Preserving food has become an important focus of many families. After reading this article, you will understand what is involved in preserving and be able to decide if it’s for you. Food prices are soaring, and food quality and quantities are decreasing. You can save lots of money by buying things on sale or take advantage of bulk purchases, because you can preserve the food and use it later. You will be protecting yourself and your family by having safely stored nutritious food in the event of an emergency, and you can help your neighbors. With all these pluses, it’s a wonder why everyone isn’t preserving food. Methods for preserving will be discussed in enough detail for you to learn about the primary ways to preserve foods, the pitfalls to look out for that can interfere with good practices, and how you can adopt a preserving program.
Why preserve food?
Because of the changing times, interest in preserving food has grown as families become more and more concerned about providing healthy, delicious food for their families over the long haul. When you preserve food, you are maximizing the nutritional value while changing the food’s structure for long-term storage. Preserving your own food guarantees higher nutrition, which translates into better health. Preserving food has always been a strategy for surviving hard economic times without experiencing poor nutrition. This article is divided into three parts. We’ll begin by looking at the two goals for preserving successfully. Then, we’ll look at the most popular methods for preserving, and we’ll end with basic tools to have in your home to begin a preserving program.
You can preserve foods by drying, dehydrating, canning (hot bath), vacuum sealing, freezing, and smoking. Your first goal in preserving is to pick adequate types of food. You need to consider a food’s nutritional value and track how much of each food group you have so you keep an adequate supply. Pick foods based on the overall nutritional value they will provide, which can be found in foods that are fresh, natural, or organic, representing a good variety, and in good quantities.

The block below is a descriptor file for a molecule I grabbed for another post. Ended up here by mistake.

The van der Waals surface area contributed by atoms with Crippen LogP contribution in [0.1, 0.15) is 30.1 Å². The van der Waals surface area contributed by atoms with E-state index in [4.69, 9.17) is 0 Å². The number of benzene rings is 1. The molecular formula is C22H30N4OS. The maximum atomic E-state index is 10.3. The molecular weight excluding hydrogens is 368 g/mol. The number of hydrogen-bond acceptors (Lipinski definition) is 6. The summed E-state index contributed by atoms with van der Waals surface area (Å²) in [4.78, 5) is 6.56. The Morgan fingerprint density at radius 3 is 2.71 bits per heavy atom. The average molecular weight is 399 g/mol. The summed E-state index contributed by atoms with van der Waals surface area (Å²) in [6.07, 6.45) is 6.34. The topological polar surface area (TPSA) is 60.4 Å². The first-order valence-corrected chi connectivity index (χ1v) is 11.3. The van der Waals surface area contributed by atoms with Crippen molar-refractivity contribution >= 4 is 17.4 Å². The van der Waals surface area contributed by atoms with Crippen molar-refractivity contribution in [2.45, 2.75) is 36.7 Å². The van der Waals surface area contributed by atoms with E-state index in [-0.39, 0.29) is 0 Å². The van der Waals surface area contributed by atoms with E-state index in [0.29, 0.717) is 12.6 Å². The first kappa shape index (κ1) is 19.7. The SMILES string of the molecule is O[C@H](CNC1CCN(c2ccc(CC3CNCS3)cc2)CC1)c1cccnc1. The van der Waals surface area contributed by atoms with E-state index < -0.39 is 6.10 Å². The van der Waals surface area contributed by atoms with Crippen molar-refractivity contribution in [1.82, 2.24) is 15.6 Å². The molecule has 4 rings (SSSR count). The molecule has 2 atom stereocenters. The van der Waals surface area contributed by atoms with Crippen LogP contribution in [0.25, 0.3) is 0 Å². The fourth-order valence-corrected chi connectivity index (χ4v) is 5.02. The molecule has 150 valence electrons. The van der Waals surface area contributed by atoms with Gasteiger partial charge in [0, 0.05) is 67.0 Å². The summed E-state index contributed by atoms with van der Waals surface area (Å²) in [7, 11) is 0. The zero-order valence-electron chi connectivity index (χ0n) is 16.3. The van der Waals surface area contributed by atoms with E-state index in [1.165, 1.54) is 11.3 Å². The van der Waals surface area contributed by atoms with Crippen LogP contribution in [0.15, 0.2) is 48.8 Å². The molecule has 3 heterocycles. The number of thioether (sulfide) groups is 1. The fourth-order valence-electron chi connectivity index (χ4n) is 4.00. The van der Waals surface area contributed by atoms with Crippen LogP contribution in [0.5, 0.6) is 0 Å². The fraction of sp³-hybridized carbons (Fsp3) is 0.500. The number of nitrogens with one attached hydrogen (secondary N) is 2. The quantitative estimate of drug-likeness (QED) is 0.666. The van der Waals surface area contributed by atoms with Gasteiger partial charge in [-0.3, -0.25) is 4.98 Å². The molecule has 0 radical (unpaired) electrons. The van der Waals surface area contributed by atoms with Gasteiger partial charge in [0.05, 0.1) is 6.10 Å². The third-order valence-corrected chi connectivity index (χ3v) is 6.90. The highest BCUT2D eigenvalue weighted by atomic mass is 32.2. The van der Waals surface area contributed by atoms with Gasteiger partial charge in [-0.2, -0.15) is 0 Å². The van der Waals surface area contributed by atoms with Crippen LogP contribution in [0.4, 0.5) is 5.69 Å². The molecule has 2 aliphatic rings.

Your body thrives best on certain types of foods and will get sick when deprived of the right kinds of these foods. Think of the scurvy epidemic, which was a simple lack of vitamin C, that killed many immigrants sailing the long voyage to America. If you’re going to go through the trouble of buying, growing, preserving, and storing food, then pick foods adequate for providing proper nutrition. Your time and resources will be better spent if you choose foods with a premium for good health, giving you the most bang for your buck. Not-with-standing some comfort foods are definitely encouraged, e.g. jelly beans, chocolate, and so forth.
Fresh, Organic, or All Natural – These are foods that are either recently harvested at the time of preserving, and/or are grown or processed with little or no preservatives, hormones, chemicals, or dyes. It’s a fact that consuming these types of foods brings you to optimum health. Keep in mind that foods that have been stored and transported in plastics, though claiming to be organic or all natural could have chemicals that leached out from the plastics, due to heat. These “leeched” chemicals have been responsible for some cancers.
Good Varieties – Having a good variety of foods allows your body to benefit from different enzymes, minerals, and vitamins. Too much of one type of nutrient, or not getting enough of other types of nutrients, will make you sick. Poor nutrition causes your body to have a lower resistance when you get sick. Strong, general health will enable your body to fight infection or illness better. Having a good variety of foods assures that trace minerals will be consumed, and this helps you in ways you are unaware and in ways that science does not even know yet. It has been recently discovered, for example, that if you eat honey from your region you will become more immune to allergens in that region. Since we don’t know what we don’t know, it’s best to eat a big variety of foods. It is also better for your body, appetite, digestion, and sugar levels to eat small, frequent meals and snacks and not to eat too late in the day.
Good Quantities – Try to keep plenty of food around. This will ensure enough healthy foods to choose from and help you to eat small, frequent meals. You will eat what is available – both good and bad, so be proactive in your planning, and pay attention to what’s in the pantry and frig.
Food Groups – Learn about the benefits of eating food groups that complement each other. For example, fruit and dairy combined eases the stomach and helps digestion, but red meat consumed with milk is very unsettling to the stomach. Foods rich in vitamin C help your body absorb foods rich in Vitamin A, like fish. Overcooking meat destroys enzymes naturally present and necessary to properly digest the meat. Learn about and use this type of information to your advantage.